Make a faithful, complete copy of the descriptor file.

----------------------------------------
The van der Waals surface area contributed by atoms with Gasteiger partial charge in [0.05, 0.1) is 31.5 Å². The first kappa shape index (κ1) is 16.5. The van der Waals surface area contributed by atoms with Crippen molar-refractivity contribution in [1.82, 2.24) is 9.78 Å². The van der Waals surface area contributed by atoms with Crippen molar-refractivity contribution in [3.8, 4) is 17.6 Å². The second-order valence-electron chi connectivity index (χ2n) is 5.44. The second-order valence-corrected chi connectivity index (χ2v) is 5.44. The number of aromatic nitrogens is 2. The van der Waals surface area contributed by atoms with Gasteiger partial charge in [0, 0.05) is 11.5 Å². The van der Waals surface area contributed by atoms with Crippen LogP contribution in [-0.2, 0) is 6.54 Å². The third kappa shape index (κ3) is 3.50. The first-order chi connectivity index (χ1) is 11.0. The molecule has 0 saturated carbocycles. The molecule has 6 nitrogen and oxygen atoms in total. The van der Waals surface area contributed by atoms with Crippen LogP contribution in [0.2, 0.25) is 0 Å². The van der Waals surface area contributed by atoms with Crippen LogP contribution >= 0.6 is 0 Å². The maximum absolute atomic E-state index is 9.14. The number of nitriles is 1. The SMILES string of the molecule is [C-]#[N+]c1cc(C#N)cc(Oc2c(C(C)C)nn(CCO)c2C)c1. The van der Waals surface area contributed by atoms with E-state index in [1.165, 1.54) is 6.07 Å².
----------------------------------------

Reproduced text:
The van der Waals surface area contributed by atoms with Gasteiger partial charge in [0.05, 0.1) is 31.5 Å². The first kappa shape index (κ1) is 16.5. The van der Waals surface area contributed by atoms with Crippen molar-refractivity contribution in [1.82, 2.24) is 9.78 Å². The van der Waals surface area contributed by atoms with Crippen molar-refractivity contribution in [3.8, 4) is 17.6 Å². The second-order valence-electron chi connectivity index (χ2n) is 5.44. The second-order valence-corrected chi connectivity index (χ2v) is 5.44. The number of aromatic nitrogens is 2. The van der Waals surface area contributed by atoms with Gasteiger partial charge in [0, 0.05) is 11.5 Å². The van der Waals surface area contributed by atoms with Crippen LogP contribution in [-0.2, 0) is 6.54 Å². The third kappa shape index (κ3) is 3.50. The first-order chi connectivity index (χ1) is 11.0. The molecule has 0 saturated carbocycles. The molecule has 6 nitrogen and oxygen atoms in total. The van der Waals surface area contributed by atoms with Crippen LogP contribution in [0.2, 0.25) is 0 Å². The van der Waals surface area contributed by atoms with Crippen LogP contribution >= 0.6 is 0 Å². The maximum absolute atomic E-state index is 9.14. The number of nitriles is 1. The SMILES string of the molecule is [C-]#[N+]c1cc(C#N)cc(Oc2c(C(C)C)nn(CCO)c2C)c1. The van der Waals surface area contributed by atoms with E-state index in [1.165, 1.54) is 6.07 Å².